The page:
FIELD-BASED HYPERSPECTRAL DETECTION OF VEGETATION RED EDGE SHIFT RELATED TO HYDROCARBON MICROSEEPAGE IN MARINER FIELD, HANCOCK COUNTY, MISSISSIPPI
The goal is to determine if an area of hydrocarbon microseepage can be located by conducting a field-based hyperspectral survey of the area. Pine needles and myrtle leaves have been collected and analyzed using a spectrometer to determine the vegetative stress, as indicated by a shift in the red edge of the spectrum to shorter wavelengths. Samples were collected along a traverse of approximately 2.5 miles, running at right angles to the strike of the field. At each location, leaves from multiple plants were collected.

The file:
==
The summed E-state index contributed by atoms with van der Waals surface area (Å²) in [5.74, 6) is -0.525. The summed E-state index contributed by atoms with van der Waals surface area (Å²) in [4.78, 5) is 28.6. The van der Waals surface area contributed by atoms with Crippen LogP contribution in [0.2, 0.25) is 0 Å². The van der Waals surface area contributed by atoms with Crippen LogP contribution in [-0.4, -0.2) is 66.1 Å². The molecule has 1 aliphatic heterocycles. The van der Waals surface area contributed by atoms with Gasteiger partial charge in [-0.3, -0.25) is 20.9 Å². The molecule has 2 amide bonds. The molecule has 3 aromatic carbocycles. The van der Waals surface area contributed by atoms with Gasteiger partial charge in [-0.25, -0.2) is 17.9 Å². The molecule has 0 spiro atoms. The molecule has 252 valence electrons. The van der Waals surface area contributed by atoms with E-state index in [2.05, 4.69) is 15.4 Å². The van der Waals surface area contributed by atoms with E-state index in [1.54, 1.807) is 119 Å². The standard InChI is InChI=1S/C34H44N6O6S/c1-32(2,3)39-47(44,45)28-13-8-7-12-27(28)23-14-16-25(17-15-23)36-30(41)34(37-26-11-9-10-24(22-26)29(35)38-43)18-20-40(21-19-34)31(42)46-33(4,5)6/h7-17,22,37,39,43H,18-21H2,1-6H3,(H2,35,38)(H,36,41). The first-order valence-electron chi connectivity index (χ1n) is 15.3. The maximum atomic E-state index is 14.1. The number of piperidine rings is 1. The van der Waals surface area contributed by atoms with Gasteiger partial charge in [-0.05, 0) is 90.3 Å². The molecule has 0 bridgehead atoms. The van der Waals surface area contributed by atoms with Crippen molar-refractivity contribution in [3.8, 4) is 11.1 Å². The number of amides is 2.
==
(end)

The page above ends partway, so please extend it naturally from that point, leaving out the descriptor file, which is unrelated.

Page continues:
Two sets of plots of the red edge wavelength against latitude, which corresponds approximately to sample locations along the traverse, were made. One shows the red edge wavelength of every leaf collected, while the second shows an average of multiple leaves collected at the same site. Both plots show considerable scatter but suggest a decrease of approximately 2 nm (nanometers) for locations near a producing gas well. When all leaves are plotted, a line delineating the highest values for the red edge location can be identified by visual examination. These highest values are interpreted as representing the healthiest vegetation. Similar decreases are suggested by both this line and the plot of average values. The decreased values are present for about 0.4 miles on either side of the well.